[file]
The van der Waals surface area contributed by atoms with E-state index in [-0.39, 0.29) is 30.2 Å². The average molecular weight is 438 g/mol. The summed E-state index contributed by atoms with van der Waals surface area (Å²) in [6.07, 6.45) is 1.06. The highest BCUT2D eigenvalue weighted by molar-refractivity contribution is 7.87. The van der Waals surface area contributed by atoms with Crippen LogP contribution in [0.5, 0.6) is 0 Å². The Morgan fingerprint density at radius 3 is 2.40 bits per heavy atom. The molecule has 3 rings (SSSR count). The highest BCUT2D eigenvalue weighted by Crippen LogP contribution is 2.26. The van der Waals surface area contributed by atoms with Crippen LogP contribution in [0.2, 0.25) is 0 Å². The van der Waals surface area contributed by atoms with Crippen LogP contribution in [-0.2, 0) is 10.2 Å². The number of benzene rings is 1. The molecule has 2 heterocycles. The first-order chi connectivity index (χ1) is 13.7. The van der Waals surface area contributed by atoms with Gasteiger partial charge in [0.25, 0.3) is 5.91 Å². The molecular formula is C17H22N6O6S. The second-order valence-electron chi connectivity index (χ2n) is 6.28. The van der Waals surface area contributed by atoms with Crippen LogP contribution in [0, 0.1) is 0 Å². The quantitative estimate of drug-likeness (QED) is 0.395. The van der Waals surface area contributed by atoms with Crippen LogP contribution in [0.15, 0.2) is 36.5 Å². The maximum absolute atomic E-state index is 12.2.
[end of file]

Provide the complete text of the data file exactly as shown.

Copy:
The van der Waals surface area contributed by atoms with E-state index in [-0.39, 0.29) is 30.2 Å². The average molecular weight is 438 g/mol. The summed E-state index contributed by atoms with van der Waals surface area (Å²) in [6.07, 6.45) is 1.06. The highest BCUT2D eigenvalue weighted by molar-refractivity contribution is 7.87. The van der Waals surface area contributed by atoms with Crippen LogP contribution in [0.5, 0.6) is 0 Å². The Morgan fingerprint density at radius 3 is 2.40 bits per heavy atom. The molecule has 3 rings (SSSR count). The highest BCUT2D eigenvalue weighted by Crippen LogP contribution is 2.26. The van der Waals surface area contributed by atoms with Crippen LogP contribution in [0.2, 0.25) is 0 Å². The van der Waals surface area contributed by atoms with Crippen LogP contribution in [-0.2, 0) is 10.2 Å². The number of benzene rings is 1. The molecule has 2 heterocycles. The first-order chi connectivity index (χ1) is 13.7. The van der Waals surface area contributed by atoms with Gasteiger partial charge in [0.25, 0.3) is 5.91 Å². The molecular formula is C17H22N6O6S. The second-order valence-electron chi connectivity index (χ2n) is 6.28. The van der Waals surface area contributed by atoms with Crippen LogP contribution in [0, 0.1) is 0 Å². The quantitative estimate of drug-likeness (QED) is 0.395. The van der Waals surface area contributed by atoms with Crippen LogP contribution in [0.15, 0.2) is 36.5 Å². The maximum absolute atomic E-state index is 12.2.